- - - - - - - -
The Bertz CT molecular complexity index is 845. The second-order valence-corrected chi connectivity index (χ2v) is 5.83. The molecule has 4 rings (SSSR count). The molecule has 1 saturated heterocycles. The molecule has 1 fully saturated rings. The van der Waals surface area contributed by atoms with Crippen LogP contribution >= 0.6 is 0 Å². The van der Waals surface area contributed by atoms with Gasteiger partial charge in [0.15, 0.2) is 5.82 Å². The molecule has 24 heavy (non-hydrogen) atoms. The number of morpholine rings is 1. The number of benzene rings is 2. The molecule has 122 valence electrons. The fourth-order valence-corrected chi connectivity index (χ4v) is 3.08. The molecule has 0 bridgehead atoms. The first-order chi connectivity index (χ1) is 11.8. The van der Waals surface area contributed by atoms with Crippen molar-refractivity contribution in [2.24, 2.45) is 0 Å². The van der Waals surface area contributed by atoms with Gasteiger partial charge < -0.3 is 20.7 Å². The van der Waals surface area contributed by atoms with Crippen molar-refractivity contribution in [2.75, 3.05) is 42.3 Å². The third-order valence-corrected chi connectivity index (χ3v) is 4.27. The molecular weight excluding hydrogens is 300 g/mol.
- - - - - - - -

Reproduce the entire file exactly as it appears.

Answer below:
The Bertz CT molecular complexity index is 845. The second-order valence-corrected chi connectivity index (χ2v) is 5.83. The molecule has 4 rings (SSSR count). The molecule has 1 saturated heterocycles. The molecule has 1 fully saturated rings. The van der Waals surface area contributed by atoms with Crippen LogP contribution >= 0.6 is 0 Å². The van der Waals surface area contributed by atoms with Gasteiger partial charge in [0.15, 0.2) is 5.82 Å². The molecule has 24 heavy (non-hydrogen) atoms. The number of morpholine rings is 1. The number of benzene rings is 2. The molecule has 122 valence electrons. The fourth-order valence-corrected chi connectivity index (χ4v) is 3.08. The molecule has 0 bridgehead atoms. The first-order chi connectivity index (χ1) is 11.8. The van der Waals surface area contributed by atoms with Crippen molar-refractivity contribution in [2.24, 2.45) is 0 Å². The van der Waals surface area contributed by atoms with Gasteiger partial charge < -0.3 is 20.7 Å². The van der Waals surface area contributed by atoms with Crippen molar-refractivity contribution in [2.75, 3.05) is 42.3 Å². The third-order valence-corrected chi connectivity index (χ3v) is 4.27. The molecular weight excluding hydrogens is 300 g/mol.